So naturally, when P. C. T. Clark, an enthusiastic and active member of the VSCC, discovered and restored one of the 1914 GP Mercedes that he had found in this country and bought the very day WW2 started, speculation arose as to which one of the team cars it was, and what had become of the others. The problem is far from being solved, and it is this to which I have been turning my attention, without, I confess, getting much further. So let me throw it open to those erudite sleuths, the MOTOR SPORT readers. It is first necessary to line-up the Mercedes team:

Before we immerse ourselves in the mystery of what became of these cars after war had broken out, it is interesting to think about their drivers. Although Lautenschlager won in 1914 and had done so in 1908, when he averaged 69.0 m.p.h. for 477 miles of the Dieppe course on an 18.8-litre Mercedes, he was not cast in the hallmark of a professional racing driver. He was a cautious man, more a Mercedes test-driver than a racer like Boillot and Goux, yet, although unknown in 1908 he pulled off that long, arduous race and succeeded again six years afterwards. But William Court, in “Power and Glory — A History of Grand Prix Motor Racing, 1906-1951” (Macdonald, 1966) thinks that Lautenschlager was lucky to win in 1908 for many reasons and lucky again in 1914, when he had the best car but nevertheless Wagner would have beaten him had an officious official not delayed his start. Louis Wagner was a truly great driver; but otherwise Mercedes, in the two French Grands Prix they won, had engineer-testers rather than racing drivers, in Max Sailer, their Director of Racing, dashing though he may have been, Otto Salzer and Theo Pilette, their Belgium agent, who raced as an amateur.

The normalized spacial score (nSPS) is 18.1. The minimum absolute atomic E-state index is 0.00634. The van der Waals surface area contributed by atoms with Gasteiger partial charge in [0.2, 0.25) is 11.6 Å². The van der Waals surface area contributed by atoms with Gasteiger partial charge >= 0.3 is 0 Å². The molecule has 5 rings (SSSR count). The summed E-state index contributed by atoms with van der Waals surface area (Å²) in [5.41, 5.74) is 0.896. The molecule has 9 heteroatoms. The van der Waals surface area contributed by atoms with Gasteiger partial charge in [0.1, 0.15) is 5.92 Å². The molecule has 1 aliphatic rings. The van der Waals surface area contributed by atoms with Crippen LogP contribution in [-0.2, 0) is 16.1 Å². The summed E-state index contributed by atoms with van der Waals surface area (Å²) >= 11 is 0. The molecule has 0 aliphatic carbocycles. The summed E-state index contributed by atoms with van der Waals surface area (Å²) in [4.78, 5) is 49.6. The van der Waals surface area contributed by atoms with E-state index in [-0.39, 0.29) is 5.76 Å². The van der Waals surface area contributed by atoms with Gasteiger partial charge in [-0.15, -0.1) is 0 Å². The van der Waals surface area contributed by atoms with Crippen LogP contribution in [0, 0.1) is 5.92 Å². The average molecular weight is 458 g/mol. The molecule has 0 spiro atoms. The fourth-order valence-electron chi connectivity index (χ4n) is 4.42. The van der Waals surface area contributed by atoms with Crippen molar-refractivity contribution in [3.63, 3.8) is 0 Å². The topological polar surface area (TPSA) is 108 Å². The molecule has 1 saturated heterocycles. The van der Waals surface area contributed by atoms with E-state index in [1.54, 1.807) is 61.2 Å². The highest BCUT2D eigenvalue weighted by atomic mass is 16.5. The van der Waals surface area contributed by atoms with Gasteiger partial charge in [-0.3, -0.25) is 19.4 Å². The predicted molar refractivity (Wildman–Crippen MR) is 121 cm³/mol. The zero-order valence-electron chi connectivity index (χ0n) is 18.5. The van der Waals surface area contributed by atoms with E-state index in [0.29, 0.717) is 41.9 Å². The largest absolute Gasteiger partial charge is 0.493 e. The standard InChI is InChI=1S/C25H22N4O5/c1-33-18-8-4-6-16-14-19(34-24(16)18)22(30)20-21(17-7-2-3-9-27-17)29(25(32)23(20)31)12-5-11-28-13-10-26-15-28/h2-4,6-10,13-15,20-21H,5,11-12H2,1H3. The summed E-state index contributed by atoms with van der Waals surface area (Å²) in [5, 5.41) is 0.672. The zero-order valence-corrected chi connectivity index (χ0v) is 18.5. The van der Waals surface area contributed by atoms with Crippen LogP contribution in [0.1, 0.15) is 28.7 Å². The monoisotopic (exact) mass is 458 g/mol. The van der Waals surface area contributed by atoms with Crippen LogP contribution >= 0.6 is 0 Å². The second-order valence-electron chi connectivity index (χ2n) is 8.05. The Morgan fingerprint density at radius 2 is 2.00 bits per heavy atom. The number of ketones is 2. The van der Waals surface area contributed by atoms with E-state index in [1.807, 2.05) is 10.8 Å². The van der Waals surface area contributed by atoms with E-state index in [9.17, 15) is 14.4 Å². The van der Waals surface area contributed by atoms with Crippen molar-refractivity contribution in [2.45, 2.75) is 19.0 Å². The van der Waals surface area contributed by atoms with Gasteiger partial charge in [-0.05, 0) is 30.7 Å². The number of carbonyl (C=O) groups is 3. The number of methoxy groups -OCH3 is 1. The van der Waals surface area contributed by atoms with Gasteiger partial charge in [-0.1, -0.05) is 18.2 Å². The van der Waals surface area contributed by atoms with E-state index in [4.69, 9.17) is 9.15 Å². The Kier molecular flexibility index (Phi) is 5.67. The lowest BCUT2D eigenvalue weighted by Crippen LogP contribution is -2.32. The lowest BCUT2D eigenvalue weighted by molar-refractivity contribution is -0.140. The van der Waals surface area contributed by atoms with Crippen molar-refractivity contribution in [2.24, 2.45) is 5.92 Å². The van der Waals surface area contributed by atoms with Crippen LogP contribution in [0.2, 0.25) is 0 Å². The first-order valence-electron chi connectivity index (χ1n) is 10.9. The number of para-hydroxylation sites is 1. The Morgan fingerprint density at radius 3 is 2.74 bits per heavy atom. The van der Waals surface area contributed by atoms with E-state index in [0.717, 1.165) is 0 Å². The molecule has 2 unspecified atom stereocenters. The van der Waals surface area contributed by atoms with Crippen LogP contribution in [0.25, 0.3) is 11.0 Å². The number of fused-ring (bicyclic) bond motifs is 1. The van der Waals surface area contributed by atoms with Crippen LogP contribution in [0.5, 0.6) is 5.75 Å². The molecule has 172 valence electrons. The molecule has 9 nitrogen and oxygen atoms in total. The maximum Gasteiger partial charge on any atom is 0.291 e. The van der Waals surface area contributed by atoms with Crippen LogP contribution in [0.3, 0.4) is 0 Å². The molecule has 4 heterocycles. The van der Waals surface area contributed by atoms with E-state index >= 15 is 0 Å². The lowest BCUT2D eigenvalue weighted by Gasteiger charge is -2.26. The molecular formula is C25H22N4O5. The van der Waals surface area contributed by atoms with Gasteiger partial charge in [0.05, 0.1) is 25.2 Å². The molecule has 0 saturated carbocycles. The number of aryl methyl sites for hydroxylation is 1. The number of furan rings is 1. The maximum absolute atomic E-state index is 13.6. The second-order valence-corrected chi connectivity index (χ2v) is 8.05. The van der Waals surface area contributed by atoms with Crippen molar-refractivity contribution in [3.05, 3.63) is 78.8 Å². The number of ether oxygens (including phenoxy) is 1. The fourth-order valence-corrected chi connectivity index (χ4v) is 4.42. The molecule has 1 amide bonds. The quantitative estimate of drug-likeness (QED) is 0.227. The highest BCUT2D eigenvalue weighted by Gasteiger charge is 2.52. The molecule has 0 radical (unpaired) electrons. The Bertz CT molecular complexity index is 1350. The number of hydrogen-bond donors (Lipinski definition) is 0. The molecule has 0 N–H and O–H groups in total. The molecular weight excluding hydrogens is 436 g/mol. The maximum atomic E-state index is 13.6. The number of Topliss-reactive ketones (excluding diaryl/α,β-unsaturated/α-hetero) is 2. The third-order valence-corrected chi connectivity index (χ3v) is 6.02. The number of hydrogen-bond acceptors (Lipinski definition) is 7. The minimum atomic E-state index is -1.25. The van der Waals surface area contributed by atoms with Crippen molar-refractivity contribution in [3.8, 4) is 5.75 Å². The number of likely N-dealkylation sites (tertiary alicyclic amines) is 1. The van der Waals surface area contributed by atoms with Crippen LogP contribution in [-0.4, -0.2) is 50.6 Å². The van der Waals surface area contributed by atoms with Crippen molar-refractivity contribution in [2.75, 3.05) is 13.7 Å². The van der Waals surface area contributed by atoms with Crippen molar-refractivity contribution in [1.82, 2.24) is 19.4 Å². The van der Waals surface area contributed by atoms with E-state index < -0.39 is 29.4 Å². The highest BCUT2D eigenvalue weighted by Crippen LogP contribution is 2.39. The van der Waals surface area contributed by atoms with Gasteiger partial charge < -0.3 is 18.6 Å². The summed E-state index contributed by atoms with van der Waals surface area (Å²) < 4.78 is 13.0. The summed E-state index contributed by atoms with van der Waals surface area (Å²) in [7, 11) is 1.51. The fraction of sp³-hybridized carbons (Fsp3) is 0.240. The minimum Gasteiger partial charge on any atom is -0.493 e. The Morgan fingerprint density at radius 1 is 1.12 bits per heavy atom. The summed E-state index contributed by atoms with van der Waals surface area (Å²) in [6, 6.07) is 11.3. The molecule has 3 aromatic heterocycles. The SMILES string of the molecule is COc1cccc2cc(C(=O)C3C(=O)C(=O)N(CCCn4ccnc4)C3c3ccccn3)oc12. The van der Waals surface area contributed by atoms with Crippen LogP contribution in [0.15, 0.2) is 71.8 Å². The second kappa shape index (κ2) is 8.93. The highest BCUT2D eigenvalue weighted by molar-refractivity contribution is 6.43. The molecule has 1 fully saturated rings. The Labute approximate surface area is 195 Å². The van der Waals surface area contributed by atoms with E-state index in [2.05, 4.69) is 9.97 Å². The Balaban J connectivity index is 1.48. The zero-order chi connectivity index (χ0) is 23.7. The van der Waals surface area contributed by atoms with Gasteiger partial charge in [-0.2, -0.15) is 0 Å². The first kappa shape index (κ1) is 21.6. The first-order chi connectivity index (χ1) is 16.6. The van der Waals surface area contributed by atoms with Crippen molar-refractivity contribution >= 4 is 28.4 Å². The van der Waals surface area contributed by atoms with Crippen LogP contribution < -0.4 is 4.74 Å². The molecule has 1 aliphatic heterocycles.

Peter Clark, having a 1914 Mercedes of his own, naturally became interested in what had happened to the remainder of these by now historic team cars. He, and later Ronald H. Johnson, then the Mercedes-Benz Club’s historian, pondered the matter and came up with the following:

In trying to unravel this and decide who, if either, is correct, I am aware of Sherlock Holmes’ dictum that when you have eliminated all which is impossible, then whatever remains, however improbable, must be the truth. The trouble here is that we are dealing with a great many complex “probables” and only a few “impossibles”.